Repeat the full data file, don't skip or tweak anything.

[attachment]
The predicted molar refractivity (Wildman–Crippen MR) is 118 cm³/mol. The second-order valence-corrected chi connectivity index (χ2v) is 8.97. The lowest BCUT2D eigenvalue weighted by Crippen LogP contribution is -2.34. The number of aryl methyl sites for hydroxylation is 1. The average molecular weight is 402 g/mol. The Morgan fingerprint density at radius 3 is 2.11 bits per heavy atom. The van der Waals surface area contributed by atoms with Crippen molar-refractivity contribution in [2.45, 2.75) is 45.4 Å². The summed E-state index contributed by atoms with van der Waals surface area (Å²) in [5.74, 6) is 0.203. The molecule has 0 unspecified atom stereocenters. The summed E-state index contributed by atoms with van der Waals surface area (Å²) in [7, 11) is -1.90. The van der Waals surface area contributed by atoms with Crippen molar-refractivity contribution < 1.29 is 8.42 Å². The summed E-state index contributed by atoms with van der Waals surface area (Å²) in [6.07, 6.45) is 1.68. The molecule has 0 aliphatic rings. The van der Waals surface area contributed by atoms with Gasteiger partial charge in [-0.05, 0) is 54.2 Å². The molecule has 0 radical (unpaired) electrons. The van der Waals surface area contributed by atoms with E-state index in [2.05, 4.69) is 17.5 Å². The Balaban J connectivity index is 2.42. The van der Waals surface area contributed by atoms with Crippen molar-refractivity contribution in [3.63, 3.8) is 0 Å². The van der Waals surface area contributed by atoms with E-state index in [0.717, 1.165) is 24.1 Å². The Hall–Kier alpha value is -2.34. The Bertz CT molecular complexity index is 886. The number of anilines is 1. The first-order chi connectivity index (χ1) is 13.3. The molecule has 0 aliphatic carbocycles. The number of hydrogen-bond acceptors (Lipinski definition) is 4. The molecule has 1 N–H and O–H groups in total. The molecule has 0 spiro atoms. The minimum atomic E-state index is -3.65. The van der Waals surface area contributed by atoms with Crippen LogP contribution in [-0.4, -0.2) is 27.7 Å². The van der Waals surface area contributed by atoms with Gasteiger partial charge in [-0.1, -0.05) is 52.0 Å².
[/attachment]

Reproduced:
The predicted molar refractivity (Wildman–Crippen MR) is 118 cm³/mol. The second-order valence-corrected chi connectivity index (χ2v) is 8.97. The lowest BCUT2D eigenvalue weighted by Crippen LogP contribution is -2.34. The number of aryl methyl sites for hydroxylation is 1. The average molecular weight is 402 g/mol. The Morgan fingerprint density at radius 3 is 2.11 bits per heavy atom. The van der Waals surface area contributed by atoms with Crippen molar-refractivity contribution in [2.45, 2.75) is 45.4 Å². The summed E-state index contributed by atoms with van der Waals surface area (Å²) in [5.74, 6) is 0.203. The molecule has 0 unspecified atom stereocenters. The summed E-state index contributed by atoms with van der Waals surface area (Å²) in [7, 11) is -1.90. The van der Waals surface area contributed by atoms with Crippen molar-refractivity contribution < 1.29 is 8.42 Å². The summed E-state index contributed by atoms with van der Waals surface area (Å²) in [6.07, 6.45) is 1.68. The molecule has 0 aliphatic rings. The van der Waals surface area contributed by atoms with Gasteiger partial charge in [-0.05, 0) is 54.2 Å². The molecule has 0 radical (unpaired) electrons. The van der Waals surface area contributed by atoms with E-state index in [2.05, 4.69) is 17.5 Å². The Balaban J connectivity index is 2.42. The van der Waals surface area contributed by atoms with Crippen molar-refractivity contribution in [3.63, 3.8) is 0 Å². The van der Waals surface area contributed by atoms with E-state index in [0.717, 1.165) is 24.1 Å². The Hall–Kier alpha value is -2.34. The Bertz CT molecular complexity index is 886. The number of anilines is 1. The first-order chi connectivity index (χ1) is 13.3. The molecule has 0 aliphatic carbocycles. The number of hydrogen-bond acceptors (Lipinski definition) is 4. The molecule has 1 N–H and O–H groups in total. The molecule has 0 spiro atoms. The minimum atomic E-state index is -3.65. The van der Waals surface area contributed by atoms with Crippen LogP contribution in [-0.4, -0.2) is 27.7 Å². The van der Waals surface area contributed by atoms with Gasteiger partial charge in [-0.1, -0.05) is 52.0 Å².